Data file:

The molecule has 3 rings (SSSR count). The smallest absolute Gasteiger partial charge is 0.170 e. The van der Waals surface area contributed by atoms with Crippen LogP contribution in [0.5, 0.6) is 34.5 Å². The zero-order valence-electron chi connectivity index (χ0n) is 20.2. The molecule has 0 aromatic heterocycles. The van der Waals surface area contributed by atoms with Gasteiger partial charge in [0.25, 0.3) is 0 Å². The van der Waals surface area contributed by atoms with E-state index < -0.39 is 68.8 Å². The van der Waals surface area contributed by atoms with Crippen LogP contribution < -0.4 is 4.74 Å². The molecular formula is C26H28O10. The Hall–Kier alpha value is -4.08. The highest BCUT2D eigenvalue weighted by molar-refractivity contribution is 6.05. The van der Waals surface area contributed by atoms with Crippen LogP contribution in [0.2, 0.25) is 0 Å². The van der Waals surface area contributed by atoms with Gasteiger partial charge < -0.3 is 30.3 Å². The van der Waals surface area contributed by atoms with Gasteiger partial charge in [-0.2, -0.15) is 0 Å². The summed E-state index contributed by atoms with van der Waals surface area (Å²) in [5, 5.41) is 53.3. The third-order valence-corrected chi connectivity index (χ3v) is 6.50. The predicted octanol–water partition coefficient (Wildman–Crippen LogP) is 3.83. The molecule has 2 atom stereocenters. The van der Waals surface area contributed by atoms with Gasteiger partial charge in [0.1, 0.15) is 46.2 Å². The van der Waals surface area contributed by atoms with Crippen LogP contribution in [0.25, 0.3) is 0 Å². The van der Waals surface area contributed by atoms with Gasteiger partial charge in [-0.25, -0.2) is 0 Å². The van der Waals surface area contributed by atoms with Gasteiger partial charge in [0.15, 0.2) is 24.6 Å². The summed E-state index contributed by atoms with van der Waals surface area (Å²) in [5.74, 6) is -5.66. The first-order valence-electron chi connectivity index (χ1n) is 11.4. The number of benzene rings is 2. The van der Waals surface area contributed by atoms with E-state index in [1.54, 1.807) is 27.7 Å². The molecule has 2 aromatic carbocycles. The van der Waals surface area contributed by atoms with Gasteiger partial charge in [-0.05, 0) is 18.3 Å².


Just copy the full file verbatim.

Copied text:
The molecule has 3 rings (SSSR count). The smallest absolute Gasteiger partial charge is 0.170 e. The van der Waals surface area contributed by atoms with Crippen LogP contribution in [0.5, 0.6) is 34.5 Å². The zero-order valence-electron chi connectivity index (χ0n) is 20.2. The molecule has 0 aromatic heterocycles. The van der Waals surface area contributed by atoms with Gasteiger partial charge in [0.25, 0.3) is 0 Å². The van der Waals surface area contributed by atoms with E-state index < -0.39 is 68.8 Å². The van der Waals surface area contributed by atoms with Crippen LogP contribution < -0.4 is 4.74 Å². The molecular formula is C26H28O10. The Hall–Kier alpha value is -4.08. The highest BCUT2D eigenvalue weighted by molar-refractivity contribution is 6.05. The van der Waals surface area contributed by atoms with Crippen LogP contribution in [0.2, 0.25) is 0 Å². The van der Waals surface area contributed by atoms with Gasteiger partial charge < -0.3 is 30.3 Å². The van der Waals surface area contributed by atoms with Gasteiger partial charge in [-0.2, -0.15) is 0 Å². The summed E-state index contributed by atoms with van der Waals surface area (Å²) in [5, 5.41) is 53.3. The third-order valence-corrected chi connectivity index (χ3v) is 6.50. The predicted octanol–water partition coefficient (Wildman–Crippen LogP) is 3.83. The molecule has 2 atom stereocenters. The van der Waals surface area contributed by atoms with Gasteiger partial charge in [0.1, 0.15) is 46.2 Å². The van der Waals surface area contributed by atoms with Crippen LogP contribution in [0.25, 0.3) is 0 Å². The van der Waals surface area contributed by atoms with Gasteiger partial charge in [-0.25, -0.2) is 0 Å². The van der Waals surface area contributed by atoms with Gasteiger partial charge in [0.15, 0.2) is 24.6 Å². The summed E-state index contributed by atoms with van der Waals surface area (Å²) in [5.74, 6) is -5.66. The first-order valence-electron chi connectivity index (χ1n) is 11.4. The number of benzene rings is 2. The van der Waals surface area contributed by atoms with E-state index in [1.54, 1.807) is 27.7 Å². The molecule has 2 aromatic carbocycles. The van der Waals surface area contributed by atoms with Gasteiger partial charge in [-0.05, 0) is 18.3 Å².